Notable Examples of Spoofing Attacks and Spoof Domains

There have been notorious spoofing attacks in recent history that have cost individuals and companies greatly:

  • In October of 2022, attackers were caught spoofing Google Translate with a phishing campaign that uses a common JavaScript coding technique to bypass email security scanners.
  • A credential-stealing attack that spoofed LinkedIn and targeted a national travel organization got past Google’s email security controls.
  • It was found in 2021 that two large phishing attacks spoofed emails from FedEx and DHL Express in an attempt to steal their targets’ business email credentials.
  • Instacart had to patch a bug in 2020 that would have let attackers spoof SMS messages containing malicious links to any mobile number.
  • Recent data has shown that email spoofing is the most popular method, with an astounding 3.1 billion spoofed emails sent every day.

How to Protect Yourself Against Spoofed Domains and Spoofed Websites

Consider the Source

Phishing attacks are a very common way of distributing email domain spoofing attacks. More often than not, if you receive an offer for something via email or SMS that feels too good to be true, it usually is. You can also keep an eye out for news about the latest scams and cyber attacks to stay up to date on what common threats are out there.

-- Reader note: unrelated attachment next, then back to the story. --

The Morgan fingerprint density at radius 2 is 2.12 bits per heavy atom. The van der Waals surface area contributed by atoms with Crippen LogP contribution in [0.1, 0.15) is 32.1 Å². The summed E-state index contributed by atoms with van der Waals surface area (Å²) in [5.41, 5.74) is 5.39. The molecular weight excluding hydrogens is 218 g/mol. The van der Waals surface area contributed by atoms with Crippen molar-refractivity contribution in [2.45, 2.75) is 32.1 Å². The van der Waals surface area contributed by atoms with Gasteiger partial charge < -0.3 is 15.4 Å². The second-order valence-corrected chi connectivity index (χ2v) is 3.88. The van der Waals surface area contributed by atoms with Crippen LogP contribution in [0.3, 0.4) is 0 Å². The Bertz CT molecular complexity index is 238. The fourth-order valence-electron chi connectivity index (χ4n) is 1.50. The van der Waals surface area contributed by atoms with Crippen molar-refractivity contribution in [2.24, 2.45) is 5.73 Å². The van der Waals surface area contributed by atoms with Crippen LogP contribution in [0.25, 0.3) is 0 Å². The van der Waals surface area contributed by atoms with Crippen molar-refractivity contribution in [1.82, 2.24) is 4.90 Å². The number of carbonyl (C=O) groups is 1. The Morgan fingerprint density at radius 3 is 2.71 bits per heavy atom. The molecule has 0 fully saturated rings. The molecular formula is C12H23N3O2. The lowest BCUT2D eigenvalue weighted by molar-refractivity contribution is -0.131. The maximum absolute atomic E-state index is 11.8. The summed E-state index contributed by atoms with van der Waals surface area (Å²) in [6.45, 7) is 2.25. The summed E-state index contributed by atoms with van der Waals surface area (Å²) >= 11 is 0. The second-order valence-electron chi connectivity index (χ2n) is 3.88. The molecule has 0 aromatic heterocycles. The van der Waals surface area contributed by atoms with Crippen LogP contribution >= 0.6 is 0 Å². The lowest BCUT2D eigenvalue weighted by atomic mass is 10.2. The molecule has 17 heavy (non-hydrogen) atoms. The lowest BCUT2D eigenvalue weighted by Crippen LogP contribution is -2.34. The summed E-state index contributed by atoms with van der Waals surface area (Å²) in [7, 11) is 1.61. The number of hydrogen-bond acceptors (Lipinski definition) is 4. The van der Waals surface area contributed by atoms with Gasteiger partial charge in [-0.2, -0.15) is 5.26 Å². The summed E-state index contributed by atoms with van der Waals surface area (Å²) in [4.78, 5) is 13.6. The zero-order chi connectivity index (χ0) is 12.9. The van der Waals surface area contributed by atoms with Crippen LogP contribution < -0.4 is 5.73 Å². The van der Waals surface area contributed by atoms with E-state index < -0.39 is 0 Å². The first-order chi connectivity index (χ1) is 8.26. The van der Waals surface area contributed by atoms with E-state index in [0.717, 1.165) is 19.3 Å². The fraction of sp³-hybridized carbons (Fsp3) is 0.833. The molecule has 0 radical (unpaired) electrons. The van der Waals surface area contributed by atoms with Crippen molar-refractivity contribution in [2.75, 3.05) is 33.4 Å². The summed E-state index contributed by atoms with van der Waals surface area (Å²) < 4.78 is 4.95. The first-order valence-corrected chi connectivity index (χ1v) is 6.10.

Bookmark Frequently Visited or Important Websites

Most web browsers today have bookmark functionality that allows users to save URLs as bookmarks. Bookmarking websites is a great way to avoid website spoofing as it ensures the correct URL you would like to visit is loaded each time. Take the time to save any data-sensitive websites, such as finance or education-related websites, as bookmarks.

Pay Close Attention to the URL

Whether it be misspelling links or hyperlinking malicious links into bodies of text, a cyberattacker’s aim is to get users to click on the link to get redirected to a malicious website which can then install a virus or malware on their device. Users can simply hover over hyperlinked text or right-click on the link to view its URL. If it doesn't appear legitimate, don’t click on it.

SSL Certificates

An SSL certificate is a text file that’s used to identify a website. The SSL certificate helps to encrypt incoming and outgoing traffic to the website. These SSL certificates are typically awarded to domains by external certificate authorities who make sure that the domain is legitimate. Most official domains will have SSL certificates these days, so they are a good indicator that a webpage can be trusted.

Don’t Respond to Spam Messages

Responding to spam emails or text messages can do you more harm than good. Spam messages are usually sent out to a wide number of people, and the attackers might not even know if an email or phone number is connected to a real person. By responding to their message, you are confirming that your details are correct and you will potentially receive more spam or malicious messages in the future.

Related Topics

Other Topics

More information on URL Spoofing:

Go To Blog